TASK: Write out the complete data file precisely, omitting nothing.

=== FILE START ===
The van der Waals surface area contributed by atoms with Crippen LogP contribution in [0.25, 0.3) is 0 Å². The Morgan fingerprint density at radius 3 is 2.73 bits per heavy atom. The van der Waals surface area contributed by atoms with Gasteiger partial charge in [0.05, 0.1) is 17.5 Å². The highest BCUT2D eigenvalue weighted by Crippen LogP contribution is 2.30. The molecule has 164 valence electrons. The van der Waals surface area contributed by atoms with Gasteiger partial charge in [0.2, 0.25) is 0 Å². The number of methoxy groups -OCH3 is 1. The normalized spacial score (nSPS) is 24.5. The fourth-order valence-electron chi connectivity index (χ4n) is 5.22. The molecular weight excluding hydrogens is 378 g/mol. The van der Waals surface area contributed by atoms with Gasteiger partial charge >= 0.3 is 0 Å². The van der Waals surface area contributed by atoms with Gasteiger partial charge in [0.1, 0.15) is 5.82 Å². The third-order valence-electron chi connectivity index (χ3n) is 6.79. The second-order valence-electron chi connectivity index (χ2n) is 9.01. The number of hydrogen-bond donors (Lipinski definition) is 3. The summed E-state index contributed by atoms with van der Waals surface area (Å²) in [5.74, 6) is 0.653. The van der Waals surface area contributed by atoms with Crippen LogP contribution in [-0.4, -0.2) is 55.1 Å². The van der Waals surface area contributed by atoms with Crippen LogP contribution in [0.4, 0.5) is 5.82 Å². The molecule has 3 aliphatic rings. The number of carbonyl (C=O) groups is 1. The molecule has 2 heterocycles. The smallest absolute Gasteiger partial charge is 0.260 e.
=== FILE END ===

The van der Waals surface area contributed by atoms with Crippen LogP contribution in [0.25, 0.3) is 0 Å². The Morgan fingerprint density at radius 3 is 2.73 bits per heavy atom. The van der Waals surface area contributed by atoms with Gasteiger partial charge in [0.05, 0.1) is 17.5 Å². The highest BCUT2D eigenvalue weighted by Crippen LogP contribution is 2.30. The molecule has 164 valence electrons. The van der Waals surface area contributed by atoms with Gasteiger partial charge in [0.2, 0.25) is 0 Å². The number of methoxy groups -OCH3 is 1. The normalized spacial score (nSPS) is 24.5. The fourth-order valence-electron chi connectivity index (χ4n) is 5.22. The molecular weight excluding hydrogens is 378 g/mol. The van der Waals surface area contributed by atoms with Gasteiger partial charge >= 0.3 is 0 Å². The van der Waals surface area contributed by atoms with Gasteiger partial charge in [0.1, 0.15) is 5.82 Å². The third-order valence-electron chi connectivity index (χ3n) is 6.79. The second-order valence-electron chi connectivity index (χ2n) is 9.01. The number of hydrogen-bond donors (Lipinski definition) is 3. The summed E-state index contributed by atoms with van der Waals surface area (Å²) in [5.74, 6) is 0.653. The van der Waals surface area contributed by atoms with Crippen LogP contribution in [-0.4, -0.2) is 55.1 Å². The van der Waals surface area contributed by atoms with Crippen LogP contribution in [0.4, 0.5) is 5.82 Å². The molecule has 3 aliphatic rings. The number of carbonyl (C=O) groups is 1. The molecule has 2 heterocycles. The smallest absolute Gasteiger partial charge is 0.260 e.